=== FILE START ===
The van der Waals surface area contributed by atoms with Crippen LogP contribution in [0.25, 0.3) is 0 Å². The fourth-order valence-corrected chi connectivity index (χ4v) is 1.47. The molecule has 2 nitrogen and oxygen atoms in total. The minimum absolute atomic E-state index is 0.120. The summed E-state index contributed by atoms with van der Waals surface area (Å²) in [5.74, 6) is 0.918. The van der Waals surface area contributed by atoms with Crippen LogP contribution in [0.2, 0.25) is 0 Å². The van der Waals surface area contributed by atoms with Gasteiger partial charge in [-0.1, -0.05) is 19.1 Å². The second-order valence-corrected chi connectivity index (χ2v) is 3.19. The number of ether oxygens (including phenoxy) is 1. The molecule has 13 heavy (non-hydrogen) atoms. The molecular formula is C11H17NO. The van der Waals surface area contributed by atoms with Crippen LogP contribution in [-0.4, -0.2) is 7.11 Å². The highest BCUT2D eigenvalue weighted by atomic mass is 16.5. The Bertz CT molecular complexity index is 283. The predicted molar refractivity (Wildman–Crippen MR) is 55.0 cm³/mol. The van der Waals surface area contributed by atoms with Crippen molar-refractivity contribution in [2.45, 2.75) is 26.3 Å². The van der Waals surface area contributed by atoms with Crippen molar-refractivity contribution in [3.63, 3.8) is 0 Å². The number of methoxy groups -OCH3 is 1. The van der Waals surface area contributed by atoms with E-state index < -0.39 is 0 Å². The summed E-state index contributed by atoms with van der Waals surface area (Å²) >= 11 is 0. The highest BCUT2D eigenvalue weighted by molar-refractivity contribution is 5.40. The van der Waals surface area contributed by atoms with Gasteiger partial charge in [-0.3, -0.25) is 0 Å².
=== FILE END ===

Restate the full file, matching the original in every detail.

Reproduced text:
The van der Waals surface area contributed by atoms with Crippen LogP contribution in [0.25, 0.3) is 0 Å². The fourth-order valence-corrected chi connectivity index (χ4v) is 1.47. The molecule has 2 nitrogen and oxygen atoms in total. The minimum absolute atomic E-state index is 0.120. The summed E-state index contributed by atoms with van der Waals surface area (Å²) in [5.74, 6) is 0.918. The van der Waals surface area contributed by atoms with Crippen LogP contribution in [0.2, 0.25) is 0 Å². The van der Waals surface area contributed by atoms with Gasteiger partial charge in [-0.1, -0.05) is 19.1 Å². The second-order valence-corrected chi connectivity index (χ2v) is 3.19. The number of ether oxygens (including phenoxy) is 1. The molecule has 13 heavy (non-hydrogen) atoms. The molecular formula is C11H17NO. The van der Waals surface area contributed by atoms with Crippen LogP contribution in [-0.4, -0.2) is 7.11 Å². The highest BCUT2D eigenvalue weighted by atomic mass is 16.5. The Bertz CT molecular complexity index is 283. The predicted molar refractivity (Wildman–Crippen MR) is 55.0 cm³/mol. The van der Waals surface area contributed by atoms with Crippen molar-refractivity contribution in [2.45, 2.75) is 26.3 Å². The van der Waals surface area contributed by atoms with Crippen molar-refractivity contribution in [3.63, 3.8) is 0 Å². The number of methoxy groups -OCH3 is 1. The van der Waals surface area contributed by atoms with E-state index < -0.39 is 0 Å². The summed E-state index contributed by atoms with van der Waals surface area (Å²) >= 11 is 0. The highest BCUT2D eigenvalue weighted by molar-refractivity contribution is 5.40. The van der Waals surface area contributed by atoms with Gasteiger partial charge in [-0.3, -0.25) is 0 Å².